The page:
blog description

Old women talk about old things: history, myth, magic and their
checkered pasts, about what changes and what does not.

Friday, March 14, 2014

Crone Pathway

In the last twenty years or so the symbolism and healing experience of walking the labyrinth have returned to public attention. Used for stress reduction these pathways for walking meditation are being used in locations as diverse as churches, hospitals, prisons, retreat centers and community parks.
Traces of these convoluted paths have been found around the world in many divergent cultures from as early as 2500 to 2000 B.C.E... Historically they appear to have been used as an alternative to a spiritual pilgrimage, places to pace out prayers for healing and mercy, walking to reach a state of calm, clarity and inner balance.
Walking meditation is especially appealing to those who struggle with sitting still. Once you set your feet upon the path you let the steps lead your body along the way while your mind and spirit are free to contemplate deeper questions. .. or.. perhaps ..practice mindfulness in motion by focusing only on the present moment and savoring the rich sounds, smells, sight of grass, rock and sky…
I didn't really understand the labyrinth until I had walked the turning twisting pathway; circling round the goal of the center, confronting the challenge where the path swings back in the opposite direction. Theoretically I knew that the labyrinth way is different from a maze in that there are no dead ends, no chances of getting lost. There is one entrance, one path, one center… but many twists and turns.
So my first experience was not quite as enchanting as I had expected. When the path turned me back around from clear forward progress my logical mind protested. I wanted the straight route to where I was heading. Going another direction was not an appealing option. I persevered…..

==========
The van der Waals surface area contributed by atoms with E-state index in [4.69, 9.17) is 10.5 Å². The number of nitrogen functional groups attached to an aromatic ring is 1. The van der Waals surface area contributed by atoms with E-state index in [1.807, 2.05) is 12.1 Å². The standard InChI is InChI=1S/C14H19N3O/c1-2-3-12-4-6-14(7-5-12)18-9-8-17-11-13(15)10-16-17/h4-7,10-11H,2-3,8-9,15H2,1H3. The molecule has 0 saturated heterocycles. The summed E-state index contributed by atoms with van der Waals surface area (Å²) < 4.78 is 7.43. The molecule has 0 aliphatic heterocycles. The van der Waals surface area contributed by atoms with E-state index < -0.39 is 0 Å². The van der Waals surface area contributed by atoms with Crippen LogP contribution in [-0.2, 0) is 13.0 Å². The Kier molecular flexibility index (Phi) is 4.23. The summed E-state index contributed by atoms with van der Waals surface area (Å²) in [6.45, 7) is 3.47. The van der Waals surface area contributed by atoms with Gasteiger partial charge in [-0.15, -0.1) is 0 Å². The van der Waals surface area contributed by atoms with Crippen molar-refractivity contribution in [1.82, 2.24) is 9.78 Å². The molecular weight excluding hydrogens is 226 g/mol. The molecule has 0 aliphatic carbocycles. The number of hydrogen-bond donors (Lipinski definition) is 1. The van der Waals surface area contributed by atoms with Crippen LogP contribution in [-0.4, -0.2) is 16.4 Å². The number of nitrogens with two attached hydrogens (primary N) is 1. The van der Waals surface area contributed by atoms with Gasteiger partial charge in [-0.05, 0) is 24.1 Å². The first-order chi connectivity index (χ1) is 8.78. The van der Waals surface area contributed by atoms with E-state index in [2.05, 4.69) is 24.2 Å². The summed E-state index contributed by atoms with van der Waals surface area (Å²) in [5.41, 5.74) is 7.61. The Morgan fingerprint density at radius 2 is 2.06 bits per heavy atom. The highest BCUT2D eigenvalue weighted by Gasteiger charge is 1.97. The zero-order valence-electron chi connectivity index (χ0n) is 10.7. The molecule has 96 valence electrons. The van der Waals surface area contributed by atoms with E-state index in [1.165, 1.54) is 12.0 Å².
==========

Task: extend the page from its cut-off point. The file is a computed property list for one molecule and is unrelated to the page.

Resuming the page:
I walk. I turn. I turn again. The desired end within sight of eyes, sighs of heart. The path circles back around, taking stubborn feet in the opposite direction. I question my progress/ feel ineffective. I keep walking/ pulling my attention back to the step just ahead. Finally with a prayer of relief I enter the center… calm.
 Will I ever learn to trust the process?


  1. Walking the labyrinth is an amazing experience! I think you have captured the feelings it inspires remarkably well, NJ. It is a kind of duality that I felt - my mind was focused on the movements I had to make, while my senses floated apart from that. I hope to do it again soon!

  2. Yes--labyrinth is an amazing experience--and NJ writes movingly of the experience of this ancient walking meditation. Walked my first in the UK as a teen, and even with my Mom shouting for me to "hurry up", it was an experience I was hungry to repeat when I finally had the chance again, many years later. Four Quarters Farm in Artemas, PA has a spectacular hilltop one, constructed by pagan youth and many dedicated crone mamas.